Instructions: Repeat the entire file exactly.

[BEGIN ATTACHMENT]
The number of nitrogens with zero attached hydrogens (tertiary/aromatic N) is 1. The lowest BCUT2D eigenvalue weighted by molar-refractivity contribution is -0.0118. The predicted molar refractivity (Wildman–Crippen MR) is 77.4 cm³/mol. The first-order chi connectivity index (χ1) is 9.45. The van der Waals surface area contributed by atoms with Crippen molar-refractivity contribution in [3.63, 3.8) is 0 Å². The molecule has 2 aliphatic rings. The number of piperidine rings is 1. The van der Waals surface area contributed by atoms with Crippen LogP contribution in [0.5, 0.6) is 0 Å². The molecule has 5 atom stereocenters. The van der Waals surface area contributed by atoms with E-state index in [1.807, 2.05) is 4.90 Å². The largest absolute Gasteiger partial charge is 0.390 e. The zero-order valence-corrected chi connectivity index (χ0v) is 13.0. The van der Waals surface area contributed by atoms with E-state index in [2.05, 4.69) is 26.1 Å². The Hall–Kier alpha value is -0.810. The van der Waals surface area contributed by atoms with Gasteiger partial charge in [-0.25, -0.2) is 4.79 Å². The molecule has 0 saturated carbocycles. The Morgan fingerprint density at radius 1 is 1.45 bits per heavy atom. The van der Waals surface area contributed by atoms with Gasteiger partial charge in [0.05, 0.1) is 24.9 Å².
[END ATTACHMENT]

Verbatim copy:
The number of nitrogens with zero attached hydrogens (tertiary/aromatic N) is 1. The lowest BCUT2D eigenvalue weighted by molar-refractivity contribution is -0.0118. The predicted molar refractivity (Wildman–Crippen MR) is 77.4 cm³/mol. The first-order chi connectivity index (χ1) is 9.45. The van der Waals surface area contributed by atoms with Crippen molar-refractivity contribution in [3.63, 3.8) is 0 Å². The molecule has 2 aliphatic rings. The number of piperidine rings is 1. The van der Waals surface area contributed by atoms with Crippen LogP contribution in [0.5, 0.6) is 0 Å². The molecule has 5 atom stereocenters. The van der Waals surface area contributed by atoms with E-state index in [1.807, 2.05) is 4.90 Å². The largest absolute Gasteiger partial charge is 0.390 e. The zero-order valence-corrected chi connectivity index (χ0v) is 13.0. The van der Waals surface area contributed by atoms with E-state index in [2.05, 4.69) is 26.1 Å². The Hall–Kier alpha value is -0.810. The van der Waals surface area contributed by atoms with Gasteiger partial charge in [-0.25, -0.2) is 4.79 Å². The molecule has 0 saturated carbocycles. The Morgan fingerprint density at radius 1 is 1.45 bits per heavy atom. The van der Waals surface area contributed by atoms with Gasteiger partial charge in [0.05, 0.1) is 24.9 Å².